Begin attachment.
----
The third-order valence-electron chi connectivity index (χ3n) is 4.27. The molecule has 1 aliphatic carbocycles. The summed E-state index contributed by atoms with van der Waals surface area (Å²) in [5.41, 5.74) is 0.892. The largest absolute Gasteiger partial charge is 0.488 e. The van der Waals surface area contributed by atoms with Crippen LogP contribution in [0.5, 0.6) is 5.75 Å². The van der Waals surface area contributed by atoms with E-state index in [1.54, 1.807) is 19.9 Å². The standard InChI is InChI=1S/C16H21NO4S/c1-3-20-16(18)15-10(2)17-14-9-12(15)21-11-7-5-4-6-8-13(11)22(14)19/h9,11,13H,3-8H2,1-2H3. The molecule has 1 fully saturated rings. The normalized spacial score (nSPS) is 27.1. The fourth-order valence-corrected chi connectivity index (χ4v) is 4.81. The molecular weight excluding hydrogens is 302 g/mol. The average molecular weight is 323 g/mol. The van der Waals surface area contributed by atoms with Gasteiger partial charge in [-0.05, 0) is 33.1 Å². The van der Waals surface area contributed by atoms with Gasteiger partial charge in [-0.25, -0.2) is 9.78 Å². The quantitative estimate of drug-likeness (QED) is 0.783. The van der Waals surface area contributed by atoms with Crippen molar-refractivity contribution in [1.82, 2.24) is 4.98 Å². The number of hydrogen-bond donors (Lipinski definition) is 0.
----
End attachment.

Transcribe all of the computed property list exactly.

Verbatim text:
The third-order valence-electron chi connectivity index (χ3n) is 4.27. The molecule has 1 aliphatic carbocycles. The summed E-state index contributed by atoms with van der Waals surface area (Å²) in [5.41, 5.74) is 0.892. The largest absolute Gasteiger partial charge is 0.488 e. The van der Waals surface area contributed by atoms with Crippen LogP contribution in [0.5, 0.6) is 5.75 Å². The van der Waals surface area contributed by atoms with E-state index in [1.54, 1.807) is 19.9 Å². The standard InChI is InChI=1S/C16H21NO4S/c1-3-20-16(18)15-10(2)17-14-9-12(15)21-11-7-5-4-6-8-13(11)22(14)19/h9,11,13H,3-8H2,1-2H3. The molecule has 1 fully saturated rings. The normalized spacial score (nSPS) is 27.1. The fourth-order valence-corrected chi connectivity index (χ4v) is 4.81. The molecular weight excluding hydrogens is 302 g/mol. The average molecular weight is 323 g/mol. The van der Waals surface area contributed by atoms with Gasteiger partial charge in [-0.05, 0) is 33.1 Å². The van der Waals surface area contributed by atoms with Gasteiger partial charge in [-0.25, -0.2) is 9.78 Å². The quantitative estimate of drug-likeness (QED) is 0.783. The van der Waals surface area contributed by atoms with Crippen molar-refractivity contribution in [1.82, 2.24) is 4.98 Å². The number of hydrogen-bond donors (Lipinski definition) is 0.